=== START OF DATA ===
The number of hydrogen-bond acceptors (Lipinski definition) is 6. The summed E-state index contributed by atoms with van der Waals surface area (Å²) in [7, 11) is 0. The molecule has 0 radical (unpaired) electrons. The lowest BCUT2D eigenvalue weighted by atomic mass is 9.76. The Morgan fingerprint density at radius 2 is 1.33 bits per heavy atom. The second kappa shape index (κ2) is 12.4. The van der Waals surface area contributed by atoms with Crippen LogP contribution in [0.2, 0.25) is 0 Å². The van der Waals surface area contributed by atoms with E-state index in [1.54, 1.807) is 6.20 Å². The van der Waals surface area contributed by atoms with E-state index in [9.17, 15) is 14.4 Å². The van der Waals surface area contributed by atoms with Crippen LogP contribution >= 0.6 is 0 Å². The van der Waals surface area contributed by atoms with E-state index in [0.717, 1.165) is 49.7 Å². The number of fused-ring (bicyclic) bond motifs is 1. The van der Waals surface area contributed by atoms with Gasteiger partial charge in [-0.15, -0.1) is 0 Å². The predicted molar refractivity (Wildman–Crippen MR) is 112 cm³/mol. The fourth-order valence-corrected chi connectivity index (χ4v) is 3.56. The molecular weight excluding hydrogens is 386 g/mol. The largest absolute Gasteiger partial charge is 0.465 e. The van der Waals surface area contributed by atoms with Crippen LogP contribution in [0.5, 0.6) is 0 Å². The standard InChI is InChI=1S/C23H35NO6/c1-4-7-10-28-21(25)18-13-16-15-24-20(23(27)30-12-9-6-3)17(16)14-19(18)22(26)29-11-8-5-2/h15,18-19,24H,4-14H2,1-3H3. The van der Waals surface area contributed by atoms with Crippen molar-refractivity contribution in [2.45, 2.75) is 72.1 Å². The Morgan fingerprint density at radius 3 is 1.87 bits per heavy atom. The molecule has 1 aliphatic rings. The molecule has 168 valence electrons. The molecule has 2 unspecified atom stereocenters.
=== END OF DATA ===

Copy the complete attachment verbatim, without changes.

The number of hydrogen-bond acceptors (Lipinski definition) is 6. The summed E-state index contributed by atoms with van der Waals surface area (Å²) in [7, 11) is 0. The molecule has 0 radical (unpaired) electrons. The lowest BCUT2D eigenvalue weighted by atomic mass is 9.76. The Morgan fingerprint density at radius 2 is 1.33 bits per heavy atom. The second kappa shape index (κ2) is 12.4. The van der Waals surface area contributed by atoms with Crippen LogP contribution in [0.2, 0.25) is 0 Å². The van der Waals surface area contributed by atoms with E-state index in [1.54, 1.807) is 6.20 Å². The van der Waals surface area contributed by atoms with E-state index in [9.17, 15) is 14.4 Å². The van der Waals surface area contributed by atoms with Crippen LogP contribution >= 0.6 is 0 Å². The van der Waals surface area contributed by atoms with E-state index in [0.717, 1.165) is 49.7 Å². The number of fused-ring (bicyclic) bond motifs is 1. The van der Waals surface area contributed by atoms with Gasteiger partial charge in [-0.15, -0.1) is 0 Å². The predicted molar refractivity (Wildman–Crippen MR) is 112 cm³/mol. The fourth-order valence-corrected chi connectivity index (χ4v) is 3.56. The molecular weight excluding hydrogens is 386 g/mol. The largest absolute Gasteiger partial charge is 0.465 e. The van der Waals surface area contributed by atoms with Crippen LogP contribution in [0.5, 0.6) is 0 Å². The standard InChI is InChI=1S/C23H35NO6/c1-4-7-10-28-21(25)18-13-16-15-24-20(23(27)30-12-9-6-3)17(16)14-19(18)22(26)29-11-8-5-2/h15,18-19,24H,4-14H2,1-3H3. The van der Waals surface area contributed by atoms with Crippen molar-refractivity contribution in [2.45, 2.75) is 72.1 Å². The Morgan fingerprint density at radius 3 is 1.87 bits per heavy atom. The molecule has 1 aliphatic rings. The molecule has 168 valence electrons. The molecule has 2 unspecified atom stereocenters.